U.S. Awards Chip Supplier $162 Million to Bolster Critical Industries
Business

U.S. Awards Chip Supplier $162 Million to Bolster Critical Industries

The Biden administration on Thursday announced plans to provide $162 million in federal grants to Microchip Technology, an Arizona-based semiconductor company that supplies the automotive, defense and other industries.The agreement is the second award announced under a new program intended to help ensure that American companies that rely on semiconductors have a stable supply. Last month, the Biden administration announced a $35 million grant for BAE Systems, a defense contractor.The investment will enable Microchip to increase its production of semiconductors that are used in cars, airplanes, appliances, medical devices and military products. The administration said it expected the award to create more than 700 jobs in construction and manufacturing.“Today’s announcement with Microchip is...
More Women Who Are Not Pregnant Are Ordering Abortion Pills Just in Case
Business

More Women Who Are Not Pregnant Are Ordering Abortion Pills Just in Case

Behind the NumbersData from September 2021 through April 2023 showed 48,404 advance provision requests and 147,112 requests from women seeking to terminate existing pregnancies. (Women in both categories completed telehealth consultations and Aid Access evaluated their medical information before prescribing pills.)Advance provision requesters were more likely than those already pregnant to be 30 or older, white and childless, and to live in urban neighborhoods with lower poverty rates than the national average. That might be partly because Aid Access offers free or reduced-price services to pregnant patients who need financial assistance, while advance provision requesters were expected to pay the full $110 cost, Dr. Aiken said.And because few organizations offer advance provision, women f...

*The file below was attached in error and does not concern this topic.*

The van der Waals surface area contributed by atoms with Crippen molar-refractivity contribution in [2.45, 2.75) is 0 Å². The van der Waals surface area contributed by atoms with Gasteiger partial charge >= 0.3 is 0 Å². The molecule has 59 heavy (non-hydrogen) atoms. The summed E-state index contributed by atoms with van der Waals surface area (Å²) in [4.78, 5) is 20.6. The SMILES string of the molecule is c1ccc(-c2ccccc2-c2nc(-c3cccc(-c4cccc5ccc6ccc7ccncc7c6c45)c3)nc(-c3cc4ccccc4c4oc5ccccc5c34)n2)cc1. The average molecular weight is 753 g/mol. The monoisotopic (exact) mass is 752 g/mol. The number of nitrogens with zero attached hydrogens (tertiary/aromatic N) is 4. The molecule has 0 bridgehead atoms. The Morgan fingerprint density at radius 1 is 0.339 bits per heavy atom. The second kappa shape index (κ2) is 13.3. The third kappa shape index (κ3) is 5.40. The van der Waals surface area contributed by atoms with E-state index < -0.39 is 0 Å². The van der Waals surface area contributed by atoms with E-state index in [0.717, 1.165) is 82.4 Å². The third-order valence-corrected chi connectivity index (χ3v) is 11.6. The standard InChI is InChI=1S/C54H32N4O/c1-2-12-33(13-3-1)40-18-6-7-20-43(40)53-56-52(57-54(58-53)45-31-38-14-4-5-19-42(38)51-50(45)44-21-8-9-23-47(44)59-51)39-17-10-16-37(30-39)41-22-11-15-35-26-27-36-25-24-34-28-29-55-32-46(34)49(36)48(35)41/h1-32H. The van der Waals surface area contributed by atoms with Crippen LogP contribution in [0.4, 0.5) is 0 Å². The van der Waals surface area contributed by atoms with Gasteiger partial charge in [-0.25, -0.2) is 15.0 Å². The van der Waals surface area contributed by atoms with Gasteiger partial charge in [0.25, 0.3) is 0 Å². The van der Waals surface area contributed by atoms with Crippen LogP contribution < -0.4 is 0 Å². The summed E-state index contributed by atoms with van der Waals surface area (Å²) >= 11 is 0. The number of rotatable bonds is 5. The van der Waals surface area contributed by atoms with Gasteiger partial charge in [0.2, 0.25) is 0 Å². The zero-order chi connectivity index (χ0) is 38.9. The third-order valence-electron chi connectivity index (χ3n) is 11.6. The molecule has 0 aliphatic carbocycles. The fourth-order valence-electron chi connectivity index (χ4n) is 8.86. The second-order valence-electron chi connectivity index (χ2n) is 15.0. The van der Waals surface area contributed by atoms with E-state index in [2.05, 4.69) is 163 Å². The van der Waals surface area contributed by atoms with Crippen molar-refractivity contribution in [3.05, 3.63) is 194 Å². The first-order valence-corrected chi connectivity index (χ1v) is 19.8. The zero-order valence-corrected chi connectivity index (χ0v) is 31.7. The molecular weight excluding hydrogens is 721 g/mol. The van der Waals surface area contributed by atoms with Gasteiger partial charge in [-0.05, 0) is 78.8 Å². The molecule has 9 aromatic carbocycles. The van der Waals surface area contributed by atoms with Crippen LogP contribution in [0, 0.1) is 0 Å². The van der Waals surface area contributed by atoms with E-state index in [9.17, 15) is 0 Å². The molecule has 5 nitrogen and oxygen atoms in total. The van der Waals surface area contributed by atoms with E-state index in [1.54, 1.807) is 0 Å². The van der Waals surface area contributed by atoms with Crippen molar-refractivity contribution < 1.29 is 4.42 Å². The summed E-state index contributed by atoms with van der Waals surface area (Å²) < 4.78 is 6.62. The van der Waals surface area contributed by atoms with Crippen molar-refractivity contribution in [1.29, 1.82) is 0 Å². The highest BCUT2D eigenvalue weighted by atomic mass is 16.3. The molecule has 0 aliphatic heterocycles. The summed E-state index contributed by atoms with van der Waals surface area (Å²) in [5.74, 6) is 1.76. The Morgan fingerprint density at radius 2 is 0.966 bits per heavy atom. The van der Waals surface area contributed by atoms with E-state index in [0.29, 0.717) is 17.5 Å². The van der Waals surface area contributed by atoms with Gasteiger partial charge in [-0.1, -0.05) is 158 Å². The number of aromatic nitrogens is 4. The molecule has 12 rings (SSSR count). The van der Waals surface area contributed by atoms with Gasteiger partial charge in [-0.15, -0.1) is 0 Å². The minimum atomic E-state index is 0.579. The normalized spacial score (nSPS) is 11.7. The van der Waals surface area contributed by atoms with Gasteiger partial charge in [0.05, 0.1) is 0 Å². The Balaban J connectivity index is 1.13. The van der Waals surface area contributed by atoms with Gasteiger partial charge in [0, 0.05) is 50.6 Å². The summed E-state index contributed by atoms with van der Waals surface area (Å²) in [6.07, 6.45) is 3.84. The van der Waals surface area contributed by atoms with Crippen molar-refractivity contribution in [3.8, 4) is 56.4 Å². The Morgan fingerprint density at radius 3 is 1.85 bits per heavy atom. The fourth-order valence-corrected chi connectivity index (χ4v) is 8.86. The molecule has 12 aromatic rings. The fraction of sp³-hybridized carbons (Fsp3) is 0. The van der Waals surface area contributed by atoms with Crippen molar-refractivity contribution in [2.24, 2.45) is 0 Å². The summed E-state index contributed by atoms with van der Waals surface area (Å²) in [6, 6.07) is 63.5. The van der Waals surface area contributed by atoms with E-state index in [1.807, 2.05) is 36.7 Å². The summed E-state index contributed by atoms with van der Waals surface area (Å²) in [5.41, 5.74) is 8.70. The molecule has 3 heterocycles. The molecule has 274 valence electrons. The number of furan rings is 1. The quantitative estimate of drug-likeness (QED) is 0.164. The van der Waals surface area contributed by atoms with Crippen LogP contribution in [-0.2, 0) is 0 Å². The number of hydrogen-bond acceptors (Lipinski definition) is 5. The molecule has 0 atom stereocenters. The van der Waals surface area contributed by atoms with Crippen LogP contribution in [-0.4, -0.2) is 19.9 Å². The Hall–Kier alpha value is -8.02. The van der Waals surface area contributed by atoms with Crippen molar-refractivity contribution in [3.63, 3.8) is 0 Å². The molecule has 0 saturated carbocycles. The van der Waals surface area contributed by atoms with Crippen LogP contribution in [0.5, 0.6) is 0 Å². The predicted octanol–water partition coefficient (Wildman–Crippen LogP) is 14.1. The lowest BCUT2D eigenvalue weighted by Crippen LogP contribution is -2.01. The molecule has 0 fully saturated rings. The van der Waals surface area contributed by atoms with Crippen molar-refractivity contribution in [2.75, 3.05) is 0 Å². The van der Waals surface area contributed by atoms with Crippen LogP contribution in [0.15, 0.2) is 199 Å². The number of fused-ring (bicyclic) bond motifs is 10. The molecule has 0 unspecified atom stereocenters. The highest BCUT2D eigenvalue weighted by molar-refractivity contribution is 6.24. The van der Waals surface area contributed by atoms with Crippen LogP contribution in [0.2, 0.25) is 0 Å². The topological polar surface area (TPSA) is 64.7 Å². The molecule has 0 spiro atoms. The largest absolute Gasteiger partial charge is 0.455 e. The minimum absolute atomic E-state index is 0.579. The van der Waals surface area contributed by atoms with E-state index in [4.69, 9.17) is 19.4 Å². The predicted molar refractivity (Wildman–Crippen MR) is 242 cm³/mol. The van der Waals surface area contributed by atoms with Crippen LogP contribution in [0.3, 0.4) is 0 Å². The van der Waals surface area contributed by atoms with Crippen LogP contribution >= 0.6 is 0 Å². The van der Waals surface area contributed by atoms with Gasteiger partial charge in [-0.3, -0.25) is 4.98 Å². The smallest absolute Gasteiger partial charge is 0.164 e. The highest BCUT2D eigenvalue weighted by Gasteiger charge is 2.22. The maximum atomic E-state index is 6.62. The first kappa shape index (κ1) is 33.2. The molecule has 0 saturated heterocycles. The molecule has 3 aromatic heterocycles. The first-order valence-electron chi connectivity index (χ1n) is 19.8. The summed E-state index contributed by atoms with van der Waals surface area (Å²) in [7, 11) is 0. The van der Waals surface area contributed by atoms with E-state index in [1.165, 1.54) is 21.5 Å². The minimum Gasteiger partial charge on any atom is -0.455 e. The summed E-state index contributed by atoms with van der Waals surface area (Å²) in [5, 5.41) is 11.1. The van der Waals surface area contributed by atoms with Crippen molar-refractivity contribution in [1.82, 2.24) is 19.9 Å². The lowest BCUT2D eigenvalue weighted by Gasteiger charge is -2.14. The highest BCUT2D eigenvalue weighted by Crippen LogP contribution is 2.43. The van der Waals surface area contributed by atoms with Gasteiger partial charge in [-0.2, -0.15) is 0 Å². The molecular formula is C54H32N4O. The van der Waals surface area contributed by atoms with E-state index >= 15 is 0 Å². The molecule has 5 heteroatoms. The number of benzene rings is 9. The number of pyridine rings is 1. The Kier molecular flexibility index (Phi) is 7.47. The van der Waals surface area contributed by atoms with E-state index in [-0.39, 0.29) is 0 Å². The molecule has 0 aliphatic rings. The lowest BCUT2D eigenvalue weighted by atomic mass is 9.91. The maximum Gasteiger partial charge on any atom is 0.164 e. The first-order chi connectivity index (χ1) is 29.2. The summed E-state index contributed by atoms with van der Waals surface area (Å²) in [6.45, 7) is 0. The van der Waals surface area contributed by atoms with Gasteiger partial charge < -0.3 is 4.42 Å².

Under Argentina’s New President, Fuel Is Up 60%, and Diaper Prices Have Doubled
Business

Under Argentina’s New President, Fuel Is Up 60%, and Diaper Prices Have Doubled